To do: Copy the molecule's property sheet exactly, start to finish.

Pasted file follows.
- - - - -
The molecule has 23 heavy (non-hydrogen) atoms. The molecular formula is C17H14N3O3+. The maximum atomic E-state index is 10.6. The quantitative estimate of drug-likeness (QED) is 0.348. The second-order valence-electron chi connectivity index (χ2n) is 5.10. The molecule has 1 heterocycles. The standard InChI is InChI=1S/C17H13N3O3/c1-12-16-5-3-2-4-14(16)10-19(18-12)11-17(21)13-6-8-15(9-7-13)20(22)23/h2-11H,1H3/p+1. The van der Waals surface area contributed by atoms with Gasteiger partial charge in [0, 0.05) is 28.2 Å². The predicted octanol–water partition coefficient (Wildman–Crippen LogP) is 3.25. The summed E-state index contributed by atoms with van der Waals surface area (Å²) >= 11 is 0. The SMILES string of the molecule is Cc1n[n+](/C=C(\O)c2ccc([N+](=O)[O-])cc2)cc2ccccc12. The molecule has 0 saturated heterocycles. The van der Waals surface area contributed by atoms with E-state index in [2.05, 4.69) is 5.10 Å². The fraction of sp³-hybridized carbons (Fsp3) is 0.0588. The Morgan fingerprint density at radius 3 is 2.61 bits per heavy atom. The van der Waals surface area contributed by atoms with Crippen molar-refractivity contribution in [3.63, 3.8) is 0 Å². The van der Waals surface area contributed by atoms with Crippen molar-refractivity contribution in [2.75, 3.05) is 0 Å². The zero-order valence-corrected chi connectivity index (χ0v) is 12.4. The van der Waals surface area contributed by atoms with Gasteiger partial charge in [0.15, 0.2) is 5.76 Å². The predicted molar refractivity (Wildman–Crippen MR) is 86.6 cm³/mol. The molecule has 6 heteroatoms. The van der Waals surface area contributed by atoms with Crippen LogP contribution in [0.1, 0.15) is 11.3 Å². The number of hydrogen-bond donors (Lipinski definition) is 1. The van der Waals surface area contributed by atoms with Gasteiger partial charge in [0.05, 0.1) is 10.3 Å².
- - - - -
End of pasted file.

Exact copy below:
The molecule has 23 heavy (non-hydrogen) atoms. The molecular formula is C17H14N3O3+. The maximum atomic E-state index is 10.6. The quantitative estimate of drug-likeness (QED) is 0.348. The second-order valence-electron chi connectivity index (χ2n) is 5.10. The molecule has 1 heterocycles. The standard InChI is InChI=1S/C17H13N3O3/c1-12-16-5-3-2-4-14(16)10-19(18-12)11-17(21)13-6-8-15(9-7-13)20(22)23/h2-11H,1H3/p+1. The van der Waals surface area contributed by atoms with Gasteiger partial charge in [0, 0.05) is 28.2 Å². The predicted octanol–water partition coefficient (Wildman–Crippen LogP) is 3.25. The summed E-state index contributed by atoms with van der Waals surface area (Å²) >= 11 is 0. The SMILES string of the molecule is Cc1n[n+](/C=C(\O)c2ccc([N+](=O)[O-])cc2)cc2ccccc12. The molecule has 0 saturated heterocycles. The van der Waals surface area contributed by atoms with E-state index in [2.05, 4.69) is 5.10 Å². The fraction of sp³-hybridized carbons (Fsp3) is 0.0588. The Morgan fingerprint density at radius 3 is 2.61 bits per heavy atom. The van der Waals surface area contributed by atoms with Crippen molar-refractivity contribution in [3.63, 3.8) is 0 Å². The van der Waals surface area contributed by atoms with Crippen molar-refractivity contribution in [2.75, 3.05) is 0 Å². The zero-order valence-corrected chi connectivity index (χ0v) is 12.4. The van der Waals surface area contributed by atoms with Gasteiger partial charge in [0.15, 0.2) is 5.76 Å². The predicted molar refractivity (Wildman–Crippen MR) is 86.6 cm³/mol. The molecule has 6 heteroatoms. The van der Waals surface area contributed by atoms with Crippen LogP contribution in [0.1, 0.15) is 11.3 Å². The number of hydrogen-bond donors (Lipinski definition) is 1. The van der Waals surface area contributed by atoms with Gasteiger partial charge in [0.05, 0.1) is 10.3 Å².